If you’re wanting a harder bar, you could look at adding more types of fat/oil that are solid at room temperature. These tend to be the saturated fats, which do lend themselves to harder bars of soap because their molecular structures fit more tightly together.

Lately I’ve been diving a lot deeper into understanding the chemistry of soap making, so if I’ve gotten anything wrong here, someone please correct me. I’m always wanting to learn more about soap making!
 

Obsidian

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I use HO sunflower or safflower in my soap and its very white.
I've nit used almond or rice bran so I can't say how they compare
 

Kimimarie84

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If it helps, when I soap, even before I put the goat milk in, my melted oils look pretty yellow. I have a few different recipes, and I use mixes of castor, coconut, mango butter, kokum butter, cocoa butter, sweet almond, olive, beeswax, palm, lard, and chicken eggs, and I’m realizing now that most of those don’t make white soap, so I think I was destined to have cream colored soaps no matter what. 🥰
But I do want to try my hand at a 100% CO with 20% SF at some point. For that, I may soap without goat milk just to see pretty white soap for once. 🤣
 
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The first I wanted blue and white as it’s bluebell fragrance but I got pale yellow and aqua 😂
The second worked well but they are deeper colours for lavender and mint
Please don't have envy of my soap! I envy everybody else soaps because they always look far superior to mine. I think we all just like to see what other soaps people have made, and they always somehow look better than our own.
Incidentally - when I switched to neon colours my whole colour-world changed. I used much less and get a good strong colour that doesn't get as affected by the oil colours.
Make sure OH's soy wax doesn't have naughty additives that shouldn't be in soap.
 

DMack

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Please don't have envy of my soap! I envy everybody else soaps because they always look far superior to mine. I think we all just like to see what other soaps people have made, and they always somehow look better than our own.
Incidentally - when I switched to neon colours my whole colour-world changed. I used much less and get a good strong colour that doesn't get as affected by the oil colours.
Make sure OH's soy wax doesn't have naughty additives that shouldn't be in soap.
Thanks for the tip 👍🏻
 

Sandiebrown65

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We made this soap in April. We used 40% OO, 20% PO, 20% CO, 10% Coco Butter, 5% Castor Oil and 5% Sweet Almond Oil. We used Honey Myrtle, a stunning but rare-ish EO, 1 tspn ppo of kaolin clay and the same for TD. Also added 1 tspn (total) of icing sugar.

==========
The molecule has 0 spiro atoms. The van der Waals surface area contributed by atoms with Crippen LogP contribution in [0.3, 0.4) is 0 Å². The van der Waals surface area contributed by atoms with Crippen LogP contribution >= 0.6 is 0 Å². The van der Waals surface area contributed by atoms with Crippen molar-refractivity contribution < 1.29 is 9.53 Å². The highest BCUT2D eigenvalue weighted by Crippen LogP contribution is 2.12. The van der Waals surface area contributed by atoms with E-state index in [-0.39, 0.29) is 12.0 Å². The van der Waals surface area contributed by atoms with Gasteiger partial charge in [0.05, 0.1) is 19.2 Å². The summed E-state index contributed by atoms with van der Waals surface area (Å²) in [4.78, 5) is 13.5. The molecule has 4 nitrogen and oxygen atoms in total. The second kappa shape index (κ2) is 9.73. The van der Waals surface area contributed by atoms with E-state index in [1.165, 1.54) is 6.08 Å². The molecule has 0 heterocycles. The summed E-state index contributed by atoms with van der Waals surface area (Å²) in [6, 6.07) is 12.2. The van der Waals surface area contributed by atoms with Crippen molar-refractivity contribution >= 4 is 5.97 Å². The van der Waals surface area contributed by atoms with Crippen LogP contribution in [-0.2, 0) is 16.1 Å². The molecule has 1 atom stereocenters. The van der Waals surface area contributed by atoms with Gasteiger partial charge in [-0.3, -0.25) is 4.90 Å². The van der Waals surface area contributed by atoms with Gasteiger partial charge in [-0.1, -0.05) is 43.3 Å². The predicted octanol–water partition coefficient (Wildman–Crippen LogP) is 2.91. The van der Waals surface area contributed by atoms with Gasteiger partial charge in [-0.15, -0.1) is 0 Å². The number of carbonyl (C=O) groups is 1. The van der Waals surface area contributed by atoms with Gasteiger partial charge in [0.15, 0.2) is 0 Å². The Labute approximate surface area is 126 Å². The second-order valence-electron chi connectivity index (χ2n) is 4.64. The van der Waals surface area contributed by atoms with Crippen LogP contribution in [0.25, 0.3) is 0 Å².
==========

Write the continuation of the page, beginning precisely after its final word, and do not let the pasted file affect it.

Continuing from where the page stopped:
I know it looks a bit creamy against the white background but it is a beautiful white soap.
I have started using it and I am very happy with the creamy lather I get and the EO is just the most delicately beautiful scent.
 

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earlene

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I have found that soap with RBO tends to be more tan than white, and always mutes the colors to a more tan shade than one may expect from the dry mica. Pre-mixing the mica in some of the RBO held back from the formula gives a truer indication of the shade that it will produce in the finished soap.

I find that premixing TD into the soap batter and then later adding a mica color, only lightens the shade of the mica, making it more pastel than I desire. But that's me, you may be fine with a pastel shade of blue and there is nothing wrong with that. But for me, RBO turns TD tan & not white unless I want a lot of glycerine rivers in my soap (looks like crackles in soap.)

If you are getting a more yellow shade when you add your blue, but like your soap formula for the feel of the soap, what you can do is some color testing. It can be a bit of a complex process, but can give you a way of sticking with a formula you like and help you identify the mix of micas to get the shade you desire.

If not married to the formula with RBO, perhaps try subbing Soy Wax (I use GW415 - a partially hydrogenated soybean oil) to give hardness and whiteness.